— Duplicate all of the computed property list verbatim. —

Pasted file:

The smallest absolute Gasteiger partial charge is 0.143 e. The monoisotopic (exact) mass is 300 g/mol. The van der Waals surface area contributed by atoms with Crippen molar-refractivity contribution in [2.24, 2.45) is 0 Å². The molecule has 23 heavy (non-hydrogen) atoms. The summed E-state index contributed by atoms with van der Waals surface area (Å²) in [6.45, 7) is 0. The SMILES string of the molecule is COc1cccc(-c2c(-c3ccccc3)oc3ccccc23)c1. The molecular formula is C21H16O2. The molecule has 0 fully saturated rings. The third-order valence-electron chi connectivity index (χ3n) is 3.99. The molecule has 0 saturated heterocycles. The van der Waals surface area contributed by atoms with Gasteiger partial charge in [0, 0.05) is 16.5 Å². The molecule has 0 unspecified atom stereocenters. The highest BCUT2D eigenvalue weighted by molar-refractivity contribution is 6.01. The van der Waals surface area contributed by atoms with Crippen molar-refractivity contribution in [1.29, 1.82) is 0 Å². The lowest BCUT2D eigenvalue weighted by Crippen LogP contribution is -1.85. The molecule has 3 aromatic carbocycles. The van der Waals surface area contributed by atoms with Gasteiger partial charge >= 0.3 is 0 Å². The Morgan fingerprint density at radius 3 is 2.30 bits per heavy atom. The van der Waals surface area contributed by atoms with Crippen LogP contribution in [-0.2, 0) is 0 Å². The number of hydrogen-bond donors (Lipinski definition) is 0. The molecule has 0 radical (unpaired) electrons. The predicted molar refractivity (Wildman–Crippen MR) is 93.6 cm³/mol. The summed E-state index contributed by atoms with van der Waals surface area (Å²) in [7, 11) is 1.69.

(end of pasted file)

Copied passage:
The smallest absolute Gasteiger partial charge is 0.143 e. The monoisotopic (exact) mass is 300 g/mol. The van der Waals surface area contributed by atoms with Crippen molar-refractivity contribution in [2.24, 2.45) is 0 Å². The molecule has 23 heavy (non-hydrogen) atoms. The summed E-state index contributed by atoms with van der Waals surface area (Å²) in [6.45, 7) is 0. The SMILES string of the molecule is COc1cccc(-c2c(-c3ccccc3)oc3ccccc23)c1. The molecular formula is C21H16O2. The molecule has 0 fully saturated rings. The third-order valence-electron chi connectivity index (χ3n) is 3.99. The molecule has 0 saturated heterocycles. The van der Waals surface area contributed by atoms with Gasteiger partial charge in [0, 0.05) is 16.5 Å². The molecule has 0 unspecified atom stereocenters. The highest BCUT2D eigenvalue weighted by molar-refractivity contribution is 6.01. The van der Waals surface area contributed by atoms with Crippen molar-refractivity contribution in [1.29, 1.82) is 0 Å². The lowest BCUT2D eigenvalue weighted by Crippen LogP contribution is -1.85. The molecule has 3 aromatic carbocycles. The van der Waals surface area contributed by atoms with Gasteiger partial charge >= 0.3 is 0 Å². The Morgan fingerprint density at radius 3 is 2.30 bits per heavy atom. The van der Waals surface area contributed by atoms with Crippen LogP contribution in [-0.2, 0) is 0 Å². The number of hydrogen-bond donors (Lipinski definition) is 0. The molecule has 0 radical (unpaired) electrons. The predicted molar refractivity (Wildman–Crippen MR) is 93.6 cm³/mol. The summed E-state index contributed by atoms with van der Waals surface area (Å²) in [7, 11) is 1.69.